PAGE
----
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Kami-Suwa Onsen: A lakeside onsen town for the sophisticated traveler


ReleaseApril 20, 2021

Lake Suwa

Located in the central part of Nagano Prefecture, Kami-Suwa Onsen town spreads out along the eastern side of Lake Suwa, the prefecture’s largest lake with a perimeter of 16 kilometers. Situated near Lake Suwa is Suwa Taisha (Suwa Grand Shrine), a complex composed of four shrines grouped into two sites. To shrine-goers, Kami-Suwa Onsen has long been known as a destination for those seeking comfort and relaxation.

Renowned as one of the nation’s most abundant hot springs, Kami-Suwa Onsen is a simple hot spring that is mildly to moderately alkaline. The mild quality of the water is said to be beneficial for the skin, as well as recovery from fatigue and stress.

One of the allures of Kami-Suwa Onsen is the fact that there are many ways to appreciate the hot springs. You can see geysers shooting up as high as five meters at the Lake Suwa Geyser Center, or try your hand at making onsen tamago (eggs cooked in hot spring water), experiencing nature’s grandeur and enjoying all that it has to offer. Those who prefer a more casual outing have the option of trying out the foot bath at the Suwa Lakeside Park. There is no entrance fee, and you can take in the scenery of Lake Suwa while keeping warm in the soothing foot bath. There is also a foot bath right on the platform of the JR Kami-Suwa Station, as well as the Jinguji Foot Bath in front of the Suwa City Museum located near the Suwa Taisha Upper Main Shrine. Additionally, in December 2020 a “hand bath” was built where visitors can dip their hands in onsen, making it even easier to enjoy than a foot bath. The steam rising from the hot springs is sure to add another layer to the atmosphere of the onsen town.

Katakurakan (Nationally Designated Important Cultural Property), Japan’s oldest bath facility, is also a must-see. A Western-style building built in 1928 by the Katakura Zaibatsu business syndicates that thrived in the silk industry, it has a main bath made from marble known as “Sennin-buro” (thousand people bath). It is open to bathe in still now during the daytime. If you do go for a soak, make sure to revel in the lavish decor of stained-glass windows and sculptures.

As a historic onsen area, there are numerous ryokan (traditional Japanese inns) and hotels in Kami-Suwa Onsen town for visitors to wind down in. After spending a day walking or riding a bike around Lake Suwa, you can take a dip in the onsen and devour delicious food and local sake made in Nagano Prefecture, where nature is lush. You might say it is an ideal destination for the sophisticated traveler.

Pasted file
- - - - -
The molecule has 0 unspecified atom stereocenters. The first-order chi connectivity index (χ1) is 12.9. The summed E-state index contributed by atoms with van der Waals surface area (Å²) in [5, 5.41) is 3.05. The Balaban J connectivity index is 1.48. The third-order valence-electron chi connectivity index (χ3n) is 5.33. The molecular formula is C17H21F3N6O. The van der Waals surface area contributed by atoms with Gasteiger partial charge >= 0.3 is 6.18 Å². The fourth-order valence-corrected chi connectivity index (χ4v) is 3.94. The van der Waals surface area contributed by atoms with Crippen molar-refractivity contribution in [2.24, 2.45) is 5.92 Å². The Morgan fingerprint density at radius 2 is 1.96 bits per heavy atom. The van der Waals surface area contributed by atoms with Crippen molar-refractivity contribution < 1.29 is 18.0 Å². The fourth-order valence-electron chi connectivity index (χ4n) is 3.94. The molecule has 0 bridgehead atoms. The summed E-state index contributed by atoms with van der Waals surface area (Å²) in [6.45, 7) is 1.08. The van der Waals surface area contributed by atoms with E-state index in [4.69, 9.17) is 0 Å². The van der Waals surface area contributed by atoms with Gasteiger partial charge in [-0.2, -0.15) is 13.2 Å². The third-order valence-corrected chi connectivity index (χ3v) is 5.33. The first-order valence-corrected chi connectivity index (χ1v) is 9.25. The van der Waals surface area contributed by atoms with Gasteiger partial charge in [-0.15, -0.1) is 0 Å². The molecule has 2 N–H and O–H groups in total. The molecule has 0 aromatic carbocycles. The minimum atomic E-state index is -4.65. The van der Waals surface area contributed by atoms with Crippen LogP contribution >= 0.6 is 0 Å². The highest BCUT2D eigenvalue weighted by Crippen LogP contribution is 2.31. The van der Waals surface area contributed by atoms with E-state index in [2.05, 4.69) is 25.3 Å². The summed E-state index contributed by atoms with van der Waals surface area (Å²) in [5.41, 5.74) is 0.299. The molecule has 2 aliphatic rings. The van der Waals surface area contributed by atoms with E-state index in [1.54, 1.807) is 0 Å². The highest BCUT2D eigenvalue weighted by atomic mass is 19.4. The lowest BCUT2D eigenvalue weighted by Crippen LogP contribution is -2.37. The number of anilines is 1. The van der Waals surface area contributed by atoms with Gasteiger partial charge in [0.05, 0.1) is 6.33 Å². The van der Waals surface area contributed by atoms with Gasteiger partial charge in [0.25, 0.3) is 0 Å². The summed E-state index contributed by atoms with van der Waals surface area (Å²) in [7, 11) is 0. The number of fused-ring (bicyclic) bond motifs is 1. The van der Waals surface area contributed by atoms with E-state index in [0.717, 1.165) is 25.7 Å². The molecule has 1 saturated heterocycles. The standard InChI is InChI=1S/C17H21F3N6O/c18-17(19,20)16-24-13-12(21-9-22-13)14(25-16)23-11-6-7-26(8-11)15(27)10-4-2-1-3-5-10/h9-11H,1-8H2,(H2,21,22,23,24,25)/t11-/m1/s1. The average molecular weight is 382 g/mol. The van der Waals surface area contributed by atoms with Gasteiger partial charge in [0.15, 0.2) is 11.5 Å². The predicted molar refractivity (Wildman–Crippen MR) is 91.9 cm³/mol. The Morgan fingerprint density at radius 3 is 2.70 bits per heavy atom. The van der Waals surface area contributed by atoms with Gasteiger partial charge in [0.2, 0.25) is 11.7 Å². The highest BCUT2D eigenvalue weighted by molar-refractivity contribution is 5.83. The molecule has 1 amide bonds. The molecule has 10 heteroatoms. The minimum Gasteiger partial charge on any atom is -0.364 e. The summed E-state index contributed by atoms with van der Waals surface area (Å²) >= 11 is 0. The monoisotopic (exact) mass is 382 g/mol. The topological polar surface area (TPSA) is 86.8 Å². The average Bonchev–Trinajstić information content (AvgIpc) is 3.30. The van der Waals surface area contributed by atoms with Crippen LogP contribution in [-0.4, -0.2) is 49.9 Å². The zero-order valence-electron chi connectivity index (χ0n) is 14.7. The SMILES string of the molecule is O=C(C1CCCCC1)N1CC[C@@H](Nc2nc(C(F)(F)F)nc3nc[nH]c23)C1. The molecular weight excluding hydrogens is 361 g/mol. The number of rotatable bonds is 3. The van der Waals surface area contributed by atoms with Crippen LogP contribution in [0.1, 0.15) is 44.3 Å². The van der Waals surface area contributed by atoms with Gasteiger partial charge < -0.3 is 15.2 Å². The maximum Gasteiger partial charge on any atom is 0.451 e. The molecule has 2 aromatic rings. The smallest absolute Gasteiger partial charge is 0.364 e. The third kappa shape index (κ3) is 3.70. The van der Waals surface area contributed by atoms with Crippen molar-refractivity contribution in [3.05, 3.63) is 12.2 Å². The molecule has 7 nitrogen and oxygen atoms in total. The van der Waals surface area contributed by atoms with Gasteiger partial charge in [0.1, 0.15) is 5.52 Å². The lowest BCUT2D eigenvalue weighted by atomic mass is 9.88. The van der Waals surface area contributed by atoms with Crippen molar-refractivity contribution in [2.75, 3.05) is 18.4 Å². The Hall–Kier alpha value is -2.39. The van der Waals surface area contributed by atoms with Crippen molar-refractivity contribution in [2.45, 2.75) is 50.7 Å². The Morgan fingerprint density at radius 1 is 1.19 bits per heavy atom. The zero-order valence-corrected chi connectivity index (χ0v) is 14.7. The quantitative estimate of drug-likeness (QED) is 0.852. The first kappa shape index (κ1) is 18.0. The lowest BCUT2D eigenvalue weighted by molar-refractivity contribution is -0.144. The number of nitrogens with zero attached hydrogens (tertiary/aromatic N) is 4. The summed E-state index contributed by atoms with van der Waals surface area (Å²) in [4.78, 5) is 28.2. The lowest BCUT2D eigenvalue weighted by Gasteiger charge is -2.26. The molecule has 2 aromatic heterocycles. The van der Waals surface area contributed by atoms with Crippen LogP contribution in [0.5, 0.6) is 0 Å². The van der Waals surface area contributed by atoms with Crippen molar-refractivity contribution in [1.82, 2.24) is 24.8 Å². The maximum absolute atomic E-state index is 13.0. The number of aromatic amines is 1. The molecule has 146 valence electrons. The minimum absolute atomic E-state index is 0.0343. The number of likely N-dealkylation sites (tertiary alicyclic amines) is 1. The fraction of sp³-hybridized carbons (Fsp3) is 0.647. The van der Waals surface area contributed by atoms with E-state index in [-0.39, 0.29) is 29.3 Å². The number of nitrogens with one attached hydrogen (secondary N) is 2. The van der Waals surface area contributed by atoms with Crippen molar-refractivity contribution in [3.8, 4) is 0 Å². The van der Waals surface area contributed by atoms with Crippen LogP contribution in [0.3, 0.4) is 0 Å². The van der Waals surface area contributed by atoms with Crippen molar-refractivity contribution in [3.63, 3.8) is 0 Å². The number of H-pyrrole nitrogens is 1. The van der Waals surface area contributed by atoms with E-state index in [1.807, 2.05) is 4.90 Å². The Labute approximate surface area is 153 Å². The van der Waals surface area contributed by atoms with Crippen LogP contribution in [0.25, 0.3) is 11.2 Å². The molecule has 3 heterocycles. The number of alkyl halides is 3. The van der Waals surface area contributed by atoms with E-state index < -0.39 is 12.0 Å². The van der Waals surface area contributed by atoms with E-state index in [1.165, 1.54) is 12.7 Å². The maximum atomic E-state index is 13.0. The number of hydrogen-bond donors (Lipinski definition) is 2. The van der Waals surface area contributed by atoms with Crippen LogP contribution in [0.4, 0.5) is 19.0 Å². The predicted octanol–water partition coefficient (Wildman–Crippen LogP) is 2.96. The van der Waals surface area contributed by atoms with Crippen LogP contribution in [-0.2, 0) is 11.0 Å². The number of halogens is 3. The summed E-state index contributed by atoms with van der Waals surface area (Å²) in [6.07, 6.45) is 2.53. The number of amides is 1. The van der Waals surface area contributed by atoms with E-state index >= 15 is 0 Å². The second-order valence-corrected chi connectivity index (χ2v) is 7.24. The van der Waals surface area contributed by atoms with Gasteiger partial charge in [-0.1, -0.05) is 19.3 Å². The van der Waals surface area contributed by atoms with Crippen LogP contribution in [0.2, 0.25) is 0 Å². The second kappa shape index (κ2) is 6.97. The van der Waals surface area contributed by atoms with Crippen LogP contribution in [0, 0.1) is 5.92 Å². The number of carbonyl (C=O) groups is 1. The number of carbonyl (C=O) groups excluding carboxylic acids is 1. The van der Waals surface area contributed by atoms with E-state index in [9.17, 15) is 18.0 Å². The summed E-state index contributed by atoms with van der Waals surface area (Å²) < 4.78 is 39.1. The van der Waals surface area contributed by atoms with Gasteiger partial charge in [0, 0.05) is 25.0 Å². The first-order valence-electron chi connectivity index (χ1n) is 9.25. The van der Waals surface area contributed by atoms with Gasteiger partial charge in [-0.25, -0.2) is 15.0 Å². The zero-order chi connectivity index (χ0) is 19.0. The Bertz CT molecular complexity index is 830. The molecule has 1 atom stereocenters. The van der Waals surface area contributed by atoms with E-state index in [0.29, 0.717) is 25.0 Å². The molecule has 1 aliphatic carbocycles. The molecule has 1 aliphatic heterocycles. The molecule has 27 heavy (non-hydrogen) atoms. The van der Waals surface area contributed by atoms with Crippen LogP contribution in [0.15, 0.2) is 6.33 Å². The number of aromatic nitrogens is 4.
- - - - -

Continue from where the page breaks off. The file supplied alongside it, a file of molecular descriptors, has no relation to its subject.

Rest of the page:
Lake Suwa Geyser Center
Lake Suwa Geyser Center

Katakurakan Bath Facility
Katakurakan Bath Facility (Nationally Designated Important Cultural Property)

Katakurakan Bath Facility
With a depth of 1.1 meters, the “Sennin-buro” (thousand people bath) is a unique bath enjoyed standing up.

Jinguji Foot Bath

Suwa Taisha
Composed of four shrines located around Lake Suwa, Suwa Taisha is best visited while staying at Kami-Suwa Onsen. The impressive shrine is rich in atmosphere with over 1,000 years of religious history.

Omiwatari (“The Passage of the Gods”)
“Omiwatari” (“The Passage of the Gods”), a natural winter phenomenon where the frozen surface of Lake Suwa rises up like a mountain range. It is revered as the tracks of the Suwa Taisha gods, and the cracks in the ice are deciphered as part of a divination practice to predict the year’s harvest.

Tokyo Station → 2.5 hours by Limited Express Azusa → Kami-Suwa Station

Suwa Tourist Information Center

From the Editor
Using high-quality groundwater taken from the Kirigamine Plateau, Japanese sakes brewed in Suwa are some of the best in Japan. There are five sake breweries, and you can compare each one to find your favorite. Mine is Masumi!

*The information herein is as of April 2021.


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